The National Institutes of Health (NIH) wants to expand at its Bethesda campus, but despite being on top of a Metro station, wants to build a lot more parking. Why is that necessary? NIH thinks its “high-ranking scientists” can’t be asked to pay for parking or ride Metro in greater numbers like “regular people.”

Sound unbelievable? Just listen to this:

The National Capital Planning Commission (NCPC) slapped down NIH at a meeting on April 2. NCPC has a policy defining how much parking is appropriate for federal facilities. At locations outside the core but right near Metro, like NIH, that level is one space per three employees.

NIH, however, currently offers one space per two employees. It wants to plan for 3,000 new employees and build new parking garages with 1,000 new spaces. That’s 1:3 for the new employees, but doesn’t bring NIH into compliance for the other employeees with NCPC’s policy, which has been in place since 2004.

If, instead, NIH fully met NCPC’s standard, it could remove 2,300 spaces even with the new employees, said Drew Morrison, aide to Councilmember Roger Berliner, who represents the area. Berliner and other local elected officials have asked NIH to meet NCPC’s standard, so far to little effect.

Morrison said that the traffic from all the cars driving to NIH impedes economic development in downtown Bethesda. “Many property owners in downtown Bethesda are telling us right now that they can’t attract new businesses to Bethesda precisely because of this traffic problem.” Reducing parking and driving to NIH, Morrison said, would improve that situation.

At the meeting, Ricardo Herring, NIH’s Director of Facilities Planning, repeatedly said that it was “impossible” for more NIH employees to get to work by transit. He said this is because many employees live in far-flung areas not near Metro (though he didn’t really explain why driving to Metro parking, like at Shady Grove, is not an option).

Of course people drive if parking is free

However, NIH also offers free parking to every one of its employees and contractors. Small wonder that so many people drive when it’s subsidized by their employer (and by Maryland, which has to pay for the roads).

Mina Wright of the General Services Administration pressed Herring on why NIH can’t try charging for parking. Herring said that was tried in the Carter Administration, but “there was a major rebellion.” Wright acknowledged that it might not be popular with everyone, but said that sometimes management has to do unpopular things.

Besides, it’s not unreasonable to ask scientists of the National Institutes of Health to respect their impact on the health of people who live around them. Presidential appointee Elizabeth Ann Wright asked, “What does it say when we encourage our nation’s top scientists to drive?”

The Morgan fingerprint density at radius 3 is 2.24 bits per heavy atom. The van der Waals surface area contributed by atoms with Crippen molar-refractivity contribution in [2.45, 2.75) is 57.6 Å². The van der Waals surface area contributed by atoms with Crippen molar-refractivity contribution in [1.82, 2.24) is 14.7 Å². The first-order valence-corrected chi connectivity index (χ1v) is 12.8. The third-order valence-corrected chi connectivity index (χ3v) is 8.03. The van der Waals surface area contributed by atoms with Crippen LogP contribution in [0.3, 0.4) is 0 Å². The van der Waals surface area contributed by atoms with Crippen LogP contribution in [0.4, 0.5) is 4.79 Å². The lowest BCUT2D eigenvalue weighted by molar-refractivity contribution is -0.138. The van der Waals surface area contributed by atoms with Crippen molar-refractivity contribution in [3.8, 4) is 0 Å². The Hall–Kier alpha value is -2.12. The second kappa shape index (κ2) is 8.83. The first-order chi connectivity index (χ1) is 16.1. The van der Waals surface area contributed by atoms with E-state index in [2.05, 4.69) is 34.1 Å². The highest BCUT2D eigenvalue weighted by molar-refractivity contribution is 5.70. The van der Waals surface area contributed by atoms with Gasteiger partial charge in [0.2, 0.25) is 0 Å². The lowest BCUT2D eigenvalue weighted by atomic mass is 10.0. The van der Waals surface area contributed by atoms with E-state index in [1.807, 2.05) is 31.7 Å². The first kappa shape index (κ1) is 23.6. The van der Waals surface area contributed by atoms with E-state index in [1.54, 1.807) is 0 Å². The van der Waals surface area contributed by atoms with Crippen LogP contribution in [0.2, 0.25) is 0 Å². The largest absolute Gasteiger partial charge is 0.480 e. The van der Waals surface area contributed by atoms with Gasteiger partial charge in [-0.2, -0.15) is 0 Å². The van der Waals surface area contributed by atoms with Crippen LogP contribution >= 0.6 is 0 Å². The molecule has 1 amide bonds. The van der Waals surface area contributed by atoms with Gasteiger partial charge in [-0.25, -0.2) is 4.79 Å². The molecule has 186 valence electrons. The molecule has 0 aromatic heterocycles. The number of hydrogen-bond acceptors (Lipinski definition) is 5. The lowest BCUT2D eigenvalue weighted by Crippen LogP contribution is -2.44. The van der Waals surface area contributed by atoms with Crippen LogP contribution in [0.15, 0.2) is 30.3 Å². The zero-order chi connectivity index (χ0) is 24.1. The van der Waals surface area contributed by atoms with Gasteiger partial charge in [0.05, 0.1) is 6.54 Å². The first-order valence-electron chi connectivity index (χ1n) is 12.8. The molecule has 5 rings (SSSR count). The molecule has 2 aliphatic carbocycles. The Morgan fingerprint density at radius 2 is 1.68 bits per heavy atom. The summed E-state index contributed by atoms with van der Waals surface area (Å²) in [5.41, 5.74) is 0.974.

Commissioners noted that the Bethesda Naval medical center, now called Walter Reed after the Army’s facility on Georgia Avenue closed and moved in, is able to operate with a 1:3 ratio.

National Park Service representative Peter May said, “There are ways to achieve 1:3 at NIH. There is no doubt about it. Other agencies do it.” NIH seems uninterested in trying.

Herring’s dismissiveness irritated many commissioners, who ultimately voted to disapprove NIH’s master plan. May said, “It seems apparent to me that the policy that NCPC has adopted and has been trying to communicate to NIH for ten years has not gotten through and not been communicated at high enough levels at NIH.”

The board’s recommendation is technically advisory, but chairman Preston Bryant pointed out that federal agencies rarely if ever directly flout NCPC’s express will, and strongly urged NIH not to either.

Watch the juiciest 13 minutes of the video below, or the full thing here or by scrolling in the timeline. Watch Drew Morrison talk at 54:20, then Herring respond at 57:17, May at 1:01:25, and Wright bring up charging for parking at 1:02:42, which elicits some of the most jaw-dropping statements from Herring until 1:07:13 when they move on to talk about bollards.

Oh, and check out those graphics showing the Metro service at 9:46 near the start of the video. Where could they have gotten those from?

David Alpert is Founder and President of Greater Greater Washington and Executive Director of DC Sustainable Transportation (DCST). He worked as a Product Manager for Google for six years and has lived in the Boston, San Francisco, and New York metro areas in addition to Washington, DC. He lives with his wife and two children in Dupont Circle. Unless otherwise noted, opinions in his GGWash posts are his and not the official views of GGWash or DCST.

Tracey Johnstone is a recovering political pollster who is completing a dissertation on Russian economic reform. She is also secretary of the Action Committee for Transit. She has lived in downtown Bethesda since 1996, and previously lived in Toronto, Moscow, and Alexandria (before the Metro).